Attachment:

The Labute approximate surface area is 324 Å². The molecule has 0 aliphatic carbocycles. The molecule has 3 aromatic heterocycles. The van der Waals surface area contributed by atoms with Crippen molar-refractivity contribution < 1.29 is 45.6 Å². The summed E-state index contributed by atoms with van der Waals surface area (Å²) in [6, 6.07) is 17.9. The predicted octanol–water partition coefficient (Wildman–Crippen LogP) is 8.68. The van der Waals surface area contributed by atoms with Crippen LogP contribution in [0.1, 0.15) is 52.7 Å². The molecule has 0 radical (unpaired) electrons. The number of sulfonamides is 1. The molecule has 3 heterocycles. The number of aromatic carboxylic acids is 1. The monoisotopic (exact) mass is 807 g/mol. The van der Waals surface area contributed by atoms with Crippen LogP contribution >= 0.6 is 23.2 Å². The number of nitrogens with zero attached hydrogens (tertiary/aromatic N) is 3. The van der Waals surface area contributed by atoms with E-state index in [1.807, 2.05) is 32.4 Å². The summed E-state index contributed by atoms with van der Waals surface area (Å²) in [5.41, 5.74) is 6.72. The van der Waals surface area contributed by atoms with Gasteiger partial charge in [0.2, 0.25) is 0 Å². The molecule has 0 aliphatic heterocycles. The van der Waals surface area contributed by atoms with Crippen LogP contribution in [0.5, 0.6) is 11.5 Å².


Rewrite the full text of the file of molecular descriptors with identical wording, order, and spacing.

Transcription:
The Labute approximate surface area is 324 Å². The molecule has 0 aliphatic carbocycles. The molecule has 3 aromatic heterocycles. The van der Waals surface area contributed by atoms with Crippen molar-refractivity contribution < 1.29 is 45.6 Å². The summed E-state index contributed by atoms with van der Waals surface area (Å²) in [6, 6.07) is 17.9. The predicted octanol–water partition coefficient (Wildman–Crippen LogP) is 8.68. The van der Waals surface area contributed by atoms with Crippen LogP contribution in [0.1, 0.15) is 52.7 Å². The molecule has 0 radical (unpaired) electrons. The number of sulfonamides is 1. The molecule has 3 heterocycles. The number of aromatic carboxylic acids is 1. The monoisotopic (exact) mass is 807 g/mol. The van der Waals surface area contributed by atoms with Crippen LogP contribution >= 0.6 is 23.2 Å². The number of nitrogens with zero attached hydrogens (tertiary/aromatic N) is 3. The van der Waals surface area contributed by atoms with E-state index in [1.807, 2.05) is 32.4 Å². The summed E-state index contributed by atoms with van der Waals surface area (Å²) in [5.41, 5.74) is 6.72. The van der Waals surface area contributed by atoms with Gasteiger partial charge in [0.2, 0.25) is 0 Å². The molecule has 0 aliphatic heterocycles. The van der Waals surface area contributed by atoms with Crippen LogP contribution in [0.5, 0.6) is 11.5 Å².